Skip Navigation

Danger Cave

It’s older than a log cabin. Older than a teepee, older even than the Great Pyramids. It’s a cave. People have been living in caves for thousands of years. Right here in Utah, even. And you know what? A cave works pretty well as a house—even though you might have to share it with bats.

Think about what your house does. Can a cave do the same things?

How would life in a cave be the same as life in your house? How would it be different?

Danger Cave is a big open cave near Wendover, Utah. People started staying in there at least 11,000 years ago (right after the Ice Age ended!)  They left stuff scattered on the cave floor. Over hundreds of years, many people used the cave, leaving their stuff on top of the old stuff.  When archaeologists excavated the cave, they found many layers of artifacts* and dirt—as deep as 12 feet down!

Look at this cross-section of Danger Cave. Test yourself!

a cross-section drawing of Danger Cave

Drawing by Rebekah Smith



1.   Which is older, the stuff in the top layer or the stuff on the bottom? Answer
Look at the picture.

2.   How long ago did someone first build a fire in the cave? Answer
Look at the picture.

3.   Why are the layers thicker at the mouth of the cave? Answer
Look at the picture.

4.   Why is there no pottery in the lower layers? Answer
Look at the picture.

5.   Why do the sizes of the arrow and spear points change over time? Answer
Look at the picture.

6.   How could there be beach gravels here, so far from the ocean? Answer
Look at the picture.

7.   Coprolites are very old pieces of human poop. What could archaeologists learn from studying coprolites? Answer
Look at the picture.

8.   Why are there pickleweed and Indian rice grass seeds in the cave? Answer
Look at the picture.

9.   What kinds of things did people eat 9,500 years ago? Answer
Look at the picture.

10.  What would people use cordage (ropes) for? Answer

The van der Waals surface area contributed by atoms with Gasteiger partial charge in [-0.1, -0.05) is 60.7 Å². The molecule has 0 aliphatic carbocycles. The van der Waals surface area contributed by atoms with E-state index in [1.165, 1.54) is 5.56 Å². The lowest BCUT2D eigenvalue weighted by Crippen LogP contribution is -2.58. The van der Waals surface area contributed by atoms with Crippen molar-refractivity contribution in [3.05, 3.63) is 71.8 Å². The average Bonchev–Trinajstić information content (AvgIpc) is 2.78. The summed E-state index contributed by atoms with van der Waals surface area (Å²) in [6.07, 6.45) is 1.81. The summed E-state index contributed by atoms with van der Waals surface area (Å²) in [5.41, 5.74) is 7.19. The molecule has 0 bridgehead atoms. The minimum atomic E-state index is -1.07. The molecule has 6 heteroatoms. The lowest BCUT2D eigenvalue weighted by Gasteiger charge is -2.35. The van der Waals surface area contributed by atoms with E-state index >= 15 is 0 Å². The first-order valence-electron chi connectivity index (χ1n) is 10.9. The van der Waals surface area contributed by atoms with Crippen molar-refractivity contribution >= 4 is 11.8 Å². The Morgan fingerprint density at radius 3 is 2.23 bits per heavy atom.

Look at the picture.

11.  What artifacts come from the last 20 years? What will people learn by studying them someday? Answer
Look at the picture.



1. Okay, this was a giveaway question. The bottom stuff, of course! Next question.


2. 11,000 years ago. That’s a LOT older even than Great-Grandma Mabel! Next question.


3.  People liked sitting close to the outside instead of way back in the cave where it is dark and stuffy. And that’s where they left their trash. Next question.


4.  People didn’t figure out how to make pottery until about 2,000 years ago. Just like they didn’t  start making aluminum cans before 40 or 50 years ago. Next question.


5.  Early on, people used spears. After 2,000 years ago, people used bows and arrows. So the kinds of points they made changed. Next question.


6.  Thousands of years ago, a huge  lake—Lake Bonneville—had its shoreline at the level of the cave. Next question.


7.  They can learn more about what people ate. Next question.


8.  They were food! Next question.


9.  Besides seeds, they ate different kinds of animals. Next question.


10. Rabbit snares, nets, clothes, rope, and things like that. Next question.


11.  Anything we leave behind could be an artifact someday. (Note: This is no excuse for littering!) What do YOU think scientists will learn about us from our artifacts?


If you like the idea of learning about past people by studying their artifacts, maybe you'll want to be an archaeologist someday!